A new online toolkit aims to help community organizations across the nation deliver culturally and language-appropriate breast cancer information to Latinas.
The toolkit, developed by Susan G. Komen for the Cure and the Mexican Embassy, offers free resources to both experienced and novice breast cancer educators working in the Latina community, providing culturally-specific communication resources including tips, sample talking points, breast cancer statistics, methods to address barriers to care as well as overview videos in English and Spanish.
“This Toolkit is a vital resource for addressing the trends we are seeing among Hispanic/Latina women,” said Komen President and CEO Dr. Judy Salerno, in a statement. “It’s essential that women are knowledgeable about this disease so that they will be empowered to take action to potentially reduce their risk of breast cancer, to approach their health care provider if they notice a change in their breast, or to simply ask questions.”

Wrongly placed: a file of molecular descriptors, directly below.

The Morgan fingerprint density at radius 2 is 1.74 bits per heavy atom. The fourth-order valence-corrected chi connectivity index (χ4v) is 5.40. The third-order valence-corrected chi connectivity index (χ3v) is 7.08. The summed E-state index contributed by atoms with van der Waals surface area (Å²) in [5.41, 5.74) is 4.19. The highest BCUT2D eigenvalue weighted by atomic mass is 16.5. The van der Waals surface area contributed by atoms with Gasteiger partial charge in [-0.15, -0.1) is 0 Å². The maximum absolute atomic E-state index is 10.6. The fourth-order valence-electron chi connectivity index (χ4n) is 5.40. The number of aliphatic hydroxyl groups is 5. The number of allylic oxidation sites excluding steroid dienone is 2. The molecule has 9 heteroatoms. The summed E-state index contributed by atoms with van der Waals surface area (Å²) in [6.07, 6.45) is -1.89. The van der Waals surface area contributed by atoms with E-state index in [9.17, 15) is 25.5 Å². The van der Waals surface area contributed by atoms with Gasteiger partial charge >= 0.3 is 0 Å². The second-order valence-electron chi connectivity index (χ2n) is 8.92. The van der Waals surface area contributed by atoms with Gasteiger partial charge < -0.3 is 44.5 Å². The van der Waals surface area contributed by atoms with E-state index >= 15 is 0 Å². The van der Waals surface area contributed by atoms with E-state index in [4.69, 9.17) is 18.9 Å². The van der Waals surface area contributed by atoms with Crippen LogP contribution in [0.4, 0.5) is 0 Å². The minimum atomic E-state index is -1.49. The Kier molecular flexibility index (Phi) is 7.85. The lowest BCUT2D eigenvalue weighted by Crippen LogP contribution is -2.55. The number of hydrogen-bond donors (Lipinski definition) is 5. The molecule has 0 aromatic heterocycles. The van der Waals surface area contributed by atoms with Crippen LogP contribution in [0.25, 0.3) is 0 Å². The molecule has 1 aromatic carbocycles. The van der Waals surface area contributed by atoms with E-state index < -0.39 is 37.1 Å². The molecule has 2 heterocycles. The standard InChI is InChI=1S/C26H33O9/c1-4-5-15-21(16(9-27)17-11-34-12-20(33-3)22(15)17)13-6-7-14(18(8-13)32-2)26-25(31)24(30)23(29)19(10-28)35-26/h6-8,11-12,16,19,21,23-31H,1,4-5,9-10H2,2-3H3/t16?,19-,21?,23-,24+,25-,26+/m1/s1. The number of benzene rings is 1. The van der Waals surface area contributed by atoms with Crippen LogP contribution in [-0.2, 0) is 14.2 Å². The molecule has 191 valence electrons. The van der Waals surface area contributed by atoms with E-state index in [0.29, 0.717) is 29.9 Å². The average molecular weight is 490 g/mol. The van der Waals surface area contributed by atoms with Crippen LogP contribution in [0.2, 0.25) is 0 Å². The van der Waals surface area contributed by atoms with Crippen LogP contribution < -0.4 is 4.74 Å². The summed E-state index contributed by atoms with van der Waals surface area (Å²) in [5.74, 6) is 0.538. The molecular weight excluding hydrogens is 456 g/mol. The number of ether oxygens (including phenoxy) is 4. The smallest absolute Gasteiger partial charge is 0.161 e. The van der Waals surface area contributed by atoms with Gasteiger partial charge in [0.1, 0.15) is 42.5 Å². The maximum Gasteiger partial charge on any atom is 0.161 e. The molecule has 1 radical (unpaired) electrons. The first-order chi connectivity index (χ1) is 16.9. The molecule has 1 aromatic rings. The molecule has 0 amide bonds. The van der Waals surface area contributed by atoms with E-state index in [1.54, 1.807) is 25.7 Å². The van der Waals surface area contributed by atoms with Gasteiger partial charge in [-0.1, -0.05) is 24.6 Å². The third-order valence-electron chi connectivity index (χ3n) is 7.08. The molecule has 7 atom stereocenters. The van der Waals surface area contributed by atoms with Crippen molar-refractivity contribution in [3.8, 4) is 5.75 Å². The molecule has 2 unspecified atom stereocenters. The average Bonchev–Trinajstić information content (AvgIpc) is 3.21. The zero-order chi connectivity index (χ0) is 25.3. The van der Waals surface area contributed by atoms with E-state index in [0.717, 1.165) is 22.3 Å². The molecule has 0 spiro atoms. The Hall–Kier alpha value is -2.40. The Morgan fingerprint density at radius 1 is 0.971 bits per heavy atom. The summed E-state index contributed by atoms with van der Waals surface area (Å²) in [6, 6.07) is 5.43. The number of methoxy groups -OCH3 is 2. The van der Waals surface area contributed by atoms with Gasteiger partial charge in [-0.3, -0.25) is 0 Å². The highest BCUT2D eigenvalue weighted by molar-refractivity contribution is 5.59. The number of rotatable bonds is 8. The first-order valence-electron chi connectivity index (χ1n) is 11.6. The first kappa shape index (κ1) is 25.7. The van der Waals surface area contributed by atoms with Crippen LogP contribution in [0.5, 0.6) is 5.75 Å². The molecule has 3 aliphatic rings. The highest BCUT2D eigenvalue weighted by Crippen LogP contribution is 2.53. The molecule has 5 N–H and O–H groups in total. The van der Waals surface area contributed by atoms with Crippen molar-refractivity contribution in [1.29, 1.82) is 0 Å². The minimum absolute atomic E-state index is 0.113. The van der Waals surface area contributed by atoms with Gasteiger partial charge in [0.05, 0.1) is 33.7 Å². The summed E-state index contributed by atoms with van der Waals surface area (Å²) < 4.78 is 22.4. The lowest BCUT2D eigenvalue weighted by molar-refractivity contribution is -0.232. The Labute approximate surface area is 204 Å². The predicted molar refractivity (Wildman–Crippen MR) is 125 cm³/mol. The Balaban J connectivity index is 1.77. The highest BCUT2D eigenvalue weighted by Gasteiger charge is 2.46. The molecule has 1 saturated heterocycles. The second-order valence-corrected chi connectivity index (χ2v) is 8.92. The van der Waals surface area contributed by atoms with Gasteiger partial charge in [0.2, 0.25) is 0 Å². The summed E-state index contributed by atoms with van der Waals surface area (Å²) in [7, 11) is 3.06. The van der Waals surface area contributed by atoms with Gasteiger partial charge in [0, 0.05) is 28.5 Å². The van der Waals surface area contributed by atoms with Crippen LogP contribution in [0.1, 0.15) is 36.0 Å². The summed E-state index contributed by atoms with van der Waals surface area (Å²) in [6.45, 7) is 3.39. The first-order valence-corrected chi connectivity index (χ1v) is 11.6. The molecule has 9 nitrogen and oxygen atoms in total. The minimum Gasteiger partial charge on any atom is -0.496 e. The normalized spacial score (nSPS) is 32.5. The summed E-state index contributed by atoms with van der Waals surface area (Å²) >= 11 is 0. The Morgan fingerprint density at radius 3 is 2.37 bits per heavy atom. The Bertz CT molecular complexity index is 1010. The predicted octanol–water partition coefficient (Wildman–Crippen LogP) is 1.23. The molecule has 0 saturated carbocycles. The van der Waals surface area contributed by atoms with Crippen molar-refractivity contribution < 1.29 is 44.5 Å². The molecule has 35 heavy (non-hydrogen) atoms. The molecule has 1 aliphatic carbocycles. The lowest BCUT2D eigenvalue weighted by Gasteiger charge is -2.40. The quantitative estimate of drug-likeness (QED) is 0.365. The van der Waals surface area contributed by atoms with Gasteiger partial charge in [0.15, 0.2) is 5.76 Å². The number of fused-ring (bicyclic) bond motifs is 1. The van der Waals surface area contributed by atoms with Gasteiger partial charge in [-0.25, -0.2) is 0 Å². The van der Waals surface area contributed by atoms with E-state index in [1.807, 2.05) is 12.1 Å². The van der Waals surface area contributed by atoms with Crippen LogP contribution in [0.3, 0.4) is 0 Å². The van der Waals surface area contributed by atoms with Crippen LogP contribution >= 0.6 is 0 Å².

Breast cancer is the most commonly diagnosed cancer in U.S. Latinas.
Compared to non-Hispanic white women, Hispanic/Latina women are more likely to be diagnosed with more advanced, larger and/or more difficult-to-treat breast cancer tumors. This difference has been largely attributed to longer intervals between mammograms as well as the lack of timely follow-up of an abnormal mammogram.
“This Toolkit is a valuable resource that will greatly…educate women about breast cancer screening and care,” said Eduardo Medina Mora, Ambassador of Mexico to the United States.
Go here to access the toolkit (registration required to access certain portions).